Generic #Docker Windows Container for #Minecraft Servers (#WindowsContainer)

Half a year ago, I presented a Windows container for running Minecraft servers. In the meantime, I have enhanced the experience and created a generic container which can be used to run Minecraft servers.

Types of data

Containers must be considered to be something shortlived. Therefore, all data that must survive updates or migrations of the container must be persisted in one way or another. A Minecraft server consist of several different types of data which required different handling:

  1. The server JAR is a binary which can be recreated at any time (see my previous post about this). Therefore, it does not need any special handling for persistence.

  2. The server configuration must be strictly managed and can be considered as code because the Minecraft server will behave identical when based on the same configuration files.

  3. The plugin JARs and the plugin configuration are very similar to the server configuration but unfortunately, the cannot be separated. So while the plugin configuration must be managed in the same way as the server configuration, the plugin JARs can be downloaded at any time.

  4. The worlds are the real data which is being processed.

Fortunately, those four types of data can be separated by adding a few command line parameters when launching the Minecraft server.

Base Image for Minecraft

Before those types of data can be handled independently they need to be separated… and this is what my latest container image is all about.

Inside the container, the data is devided into several directories for configuration, plugins and worlds. See the following Dockerfile:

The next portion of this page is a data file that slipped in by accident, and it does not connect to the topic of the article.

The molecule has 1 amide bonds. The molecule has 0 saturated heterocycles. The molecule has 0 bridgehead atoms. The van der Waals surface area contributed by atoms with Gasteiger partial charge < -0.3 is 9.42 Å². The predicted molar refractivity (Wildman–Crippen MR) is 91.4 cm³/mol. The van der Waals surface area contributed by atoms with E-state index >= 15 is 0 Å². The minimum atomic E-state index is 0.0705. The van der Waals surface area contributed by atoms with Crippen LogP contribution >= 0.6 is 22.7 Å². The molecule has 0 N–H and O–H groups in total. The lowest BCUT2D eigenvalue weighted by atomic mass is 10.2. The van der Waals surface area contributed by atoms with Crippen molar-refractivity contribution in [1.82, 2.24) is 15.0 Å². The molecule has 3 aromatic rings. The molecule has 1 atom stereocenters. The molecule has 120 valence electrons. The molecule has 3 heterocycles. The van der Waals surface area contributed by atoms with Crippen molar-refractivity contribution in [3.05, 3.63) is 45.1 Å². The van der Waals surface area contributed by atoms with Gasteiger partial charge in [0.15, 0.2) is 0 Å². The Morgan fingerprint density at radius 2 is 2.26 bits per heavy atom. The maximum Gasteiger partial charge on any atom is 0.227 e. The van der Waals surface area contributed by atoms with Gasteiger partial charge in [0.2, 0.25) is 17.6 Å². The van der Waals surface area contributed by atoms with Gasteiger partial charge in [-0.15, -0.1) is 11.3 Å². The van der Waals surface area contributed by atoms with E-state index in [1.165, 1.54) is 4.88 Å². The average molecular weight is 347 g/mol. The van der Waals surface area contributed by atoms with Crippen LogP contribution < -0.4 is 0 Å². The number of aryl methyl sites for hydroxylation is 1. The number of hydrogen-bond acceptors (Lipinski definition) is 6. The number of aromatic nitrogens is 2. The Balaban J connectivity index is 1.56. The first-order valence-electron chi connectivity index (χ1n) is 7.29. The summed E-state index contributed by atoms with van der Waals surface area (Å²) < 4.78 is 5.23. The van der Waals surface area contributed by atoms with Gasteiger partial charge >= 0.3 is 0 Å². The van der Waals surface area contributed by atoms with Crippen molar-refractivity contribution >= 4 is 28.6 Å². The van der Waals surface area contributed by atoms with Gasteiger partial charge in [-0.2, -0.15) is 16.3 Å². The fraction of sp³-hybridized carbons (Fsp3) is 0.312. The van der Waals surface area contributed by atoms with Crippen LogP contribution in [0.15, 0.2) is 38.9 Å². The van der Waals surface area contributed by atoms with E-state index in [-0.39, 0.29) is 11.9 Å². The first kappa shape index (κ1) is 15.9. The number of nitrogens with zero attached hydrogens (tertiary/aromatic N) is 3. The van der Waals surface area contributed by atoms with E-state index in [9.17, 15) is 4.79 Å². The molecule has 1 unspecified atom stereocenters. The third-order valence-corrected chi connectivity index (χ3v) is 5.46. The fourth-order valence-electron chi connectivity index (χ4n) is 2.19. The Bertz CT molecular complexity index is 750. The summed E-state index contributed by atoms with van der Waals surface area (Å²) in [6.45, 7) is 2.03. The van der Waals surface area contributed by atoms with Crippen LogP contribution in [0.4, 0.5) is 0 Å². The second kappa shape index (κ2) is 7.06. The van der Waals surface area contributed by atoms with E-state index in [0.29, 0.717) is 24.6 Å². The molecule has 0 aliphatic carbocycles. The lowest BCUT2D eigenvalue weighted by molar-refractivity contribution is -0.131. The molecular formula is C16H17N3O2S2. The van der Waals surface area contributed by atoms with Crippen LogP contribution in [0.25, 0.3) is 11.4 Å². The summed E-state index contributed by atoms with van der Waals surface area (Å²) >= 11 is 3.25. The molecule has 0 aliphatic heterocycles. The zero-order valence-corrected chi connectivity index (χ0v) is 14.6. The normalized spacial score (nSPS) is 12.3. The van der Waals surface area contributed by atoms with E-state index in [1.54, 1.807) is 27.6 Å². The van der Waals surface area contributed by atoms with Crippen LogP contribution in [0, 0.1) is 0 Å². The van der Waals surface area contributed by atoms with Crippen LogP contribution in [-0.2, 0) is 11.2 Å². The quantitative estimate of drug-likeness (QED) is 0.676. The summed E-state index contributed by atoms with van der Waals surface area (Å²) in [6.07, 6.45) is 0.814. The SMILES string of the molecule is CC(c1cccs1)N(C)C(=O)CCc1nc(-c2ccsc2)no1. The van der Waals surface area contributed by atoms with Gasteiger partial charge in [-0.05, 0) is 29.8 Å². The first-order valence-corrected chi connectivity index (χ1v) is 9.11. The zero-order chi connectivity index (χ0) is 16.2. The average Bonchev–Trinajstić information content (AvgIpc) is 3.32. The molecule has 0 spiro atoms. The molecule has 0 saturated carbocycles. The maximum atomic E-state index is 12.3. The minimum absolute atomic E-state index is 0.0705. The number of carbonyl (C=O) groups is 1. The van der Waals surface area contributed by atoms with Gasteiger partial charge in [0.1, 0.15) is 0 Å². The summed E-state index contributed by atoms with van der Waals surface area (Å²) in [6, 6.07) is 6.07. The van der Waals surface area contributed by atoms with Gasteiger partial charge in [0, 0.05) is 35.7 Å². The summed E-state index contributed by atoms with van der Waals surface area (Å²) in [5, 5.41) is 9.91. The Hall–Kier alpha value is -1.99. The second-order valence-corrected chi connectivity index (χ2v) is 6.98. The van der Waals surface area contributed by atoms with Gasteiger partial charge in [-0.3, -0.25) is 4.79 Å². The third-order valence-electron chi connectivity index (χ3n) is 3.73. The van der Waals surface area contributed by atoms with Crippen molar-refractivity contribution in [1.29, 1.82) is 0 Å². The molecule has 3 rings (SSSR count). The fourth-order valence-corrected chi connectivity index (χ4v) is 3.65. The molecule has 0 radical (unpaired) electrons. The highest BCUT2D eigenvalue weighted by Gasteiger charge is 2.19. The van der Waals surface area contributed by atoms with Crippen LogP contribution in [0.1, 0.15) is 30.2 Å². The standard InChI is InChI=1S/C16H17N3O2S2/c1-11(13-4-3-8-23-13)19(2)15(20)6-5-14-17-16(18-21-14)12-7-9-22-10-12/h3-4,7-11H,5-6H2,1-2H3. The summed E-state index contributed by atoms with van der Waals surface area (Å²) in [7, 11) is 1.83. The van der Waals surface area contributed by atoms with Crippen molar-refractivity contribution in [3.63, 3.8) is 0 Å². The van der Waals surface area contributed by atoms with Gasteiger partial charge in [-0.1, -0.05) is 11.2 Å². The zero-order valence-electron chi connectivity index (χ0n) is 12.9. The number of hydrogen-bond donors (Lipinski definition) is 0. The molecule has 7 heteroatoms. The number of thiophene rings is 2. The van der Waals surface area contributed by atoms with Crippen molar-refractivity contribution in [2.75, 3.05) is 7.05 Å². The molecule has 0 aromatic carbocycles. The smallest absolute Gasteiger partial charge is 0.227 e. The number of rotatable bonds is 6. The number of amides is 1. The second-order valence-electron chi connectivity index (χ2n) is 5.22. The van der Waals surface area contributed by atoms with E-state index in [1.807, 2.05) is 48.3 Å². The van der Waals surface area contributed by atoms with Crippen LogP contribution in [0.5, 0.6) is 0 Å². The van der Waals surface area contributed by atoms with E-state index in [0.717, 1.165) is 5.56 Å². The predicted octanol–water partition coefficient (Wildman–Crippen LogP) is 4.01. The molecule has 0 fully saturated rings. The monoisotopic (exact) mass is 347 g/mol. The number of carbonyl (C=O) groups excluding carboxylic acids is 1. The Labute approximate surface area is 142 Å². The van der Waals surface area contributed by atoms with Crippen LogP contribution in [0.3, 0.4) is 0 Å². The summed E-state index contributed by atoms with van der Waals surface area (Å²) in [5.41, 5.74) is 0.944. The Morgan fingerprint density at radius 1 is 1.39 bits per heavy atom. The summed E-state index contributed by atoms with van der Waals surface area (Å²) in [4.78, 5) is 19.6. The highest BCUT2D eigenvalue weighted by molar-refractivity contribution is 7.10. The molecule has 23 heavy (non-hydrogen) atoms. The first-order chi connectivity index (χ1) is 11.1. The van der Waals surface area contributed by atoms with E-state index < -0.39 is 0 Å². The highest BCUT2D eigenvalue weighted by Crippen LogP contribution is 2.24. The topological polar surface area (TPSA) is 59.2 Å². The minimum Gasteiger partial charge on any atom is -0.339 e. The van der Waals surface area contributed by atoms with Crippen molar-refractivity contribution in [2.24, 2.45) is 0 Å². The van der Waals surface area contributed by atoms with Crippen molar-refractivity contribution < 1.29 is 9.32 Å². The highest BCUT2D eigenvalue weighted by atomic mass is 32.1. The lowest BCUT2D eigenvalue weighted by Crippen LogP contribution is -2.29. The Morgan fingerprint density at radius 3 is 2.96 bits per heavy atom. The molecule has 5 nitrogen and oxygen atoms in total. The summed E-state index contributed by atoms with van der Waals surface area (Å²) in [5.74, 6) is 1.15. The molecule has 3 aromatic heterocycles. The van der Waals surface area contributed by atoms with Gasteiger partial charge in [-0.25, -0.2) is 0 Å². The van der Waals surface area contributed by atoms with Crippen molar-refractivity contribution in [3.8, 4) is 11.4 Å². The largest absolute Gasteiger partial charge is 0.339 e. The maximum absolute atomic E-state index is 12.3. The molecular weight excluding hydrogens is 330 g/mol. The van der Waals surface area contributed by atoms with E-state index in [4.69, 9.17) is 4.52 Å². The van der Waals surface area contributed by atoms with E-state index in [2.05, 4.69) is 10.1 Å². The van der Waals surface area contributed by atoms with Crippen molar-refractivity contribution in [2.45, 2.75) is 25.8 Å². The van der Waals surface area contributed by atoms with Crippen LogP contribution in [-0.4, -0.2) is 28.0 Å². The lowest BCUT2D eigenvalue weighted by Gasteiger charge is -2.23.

# escape=`

FROM nicholasdille/javaruntime:nano

SHELL [ "powershell", "-Command" ]


RUN mkdir c:\minecraft,c:\minecraft\config,c:\minecraft\plugins,c:\minecraft\worlds
ADD entry.ps1 /
ENTRYPOINT c:\entry.ps1

EXPOSE 25565 25575

Note that the container does not define a volume for c:\minecraft. If this directory is used to mount a volume, it may not contain any files or subdirectory. Otherwise, Windows will not start a container based on this image.

The following code is used for the entry point which is executed when the container starts. It is used to setup the container for the Minecraft server:

$env:JAVA_HOME = 'c:\jre'
$env:PATH += ";$env:JAVA_HOME\bin"

$LatestJar = Get-ChildItem -Path c:\ -Filter 'spigot-*.jar' | Sort-Object LastWriteTime | Select-Object -Last 1 -ExpandProperty FullName

Set-Location -Path \minecraft\config
"eula=true" | Set-Content -Path c:\minecraft\config\eula.txt
& java "-Xms$env:JAVA_MEM_START" "-Xmx$env:JAVA_MEM_MAX" -jar "$LatestJar" --plugins C:\minecraft\plugins --world-dir C:\minecraft\worlds

Note the parameters called --plugins and --world-dir which are responsible for separating plugins (inscluding configuration) and worlds from the server. The configuration is separated implicitly by executing the Minecraft server in the working directory c:\minecraft\config. The server JAR is deliberately kept outside of c:\minecraft. As a result, the types of data (explained above) are separated in the following way:

Item Location
Server JAR c:\spigot-*.jar
Server configuration c:\minecraft\config
Plugins and configuration c:\minecraft\plugins
Worlds c:\minecraft\worlds

The code for this container image is available on GitHub. The image is published on Docker Hub.

Using the Image

The minimal setup required a SpigotMC server JAR to be placed in c:\. The name of the JAR must conform to spigot-*.jar (it can also be created in a Windows container). To achieve this, create your own Dockerfile and ADD the server JAR.

Note that you need to take care of persisting the configuration as well as the worlds on your own. The container does not handle this for you.

Managing the container

The Minecraft server starts on the console so that it can be controlled when the container is started interactively (docker run -it nicholasdille/minecraft).

Most of the time, a Minecraft server will not run in the foreground. The output can either be retrieved by…


… and it can be controlled by…

docker attach CONTAINERNAME

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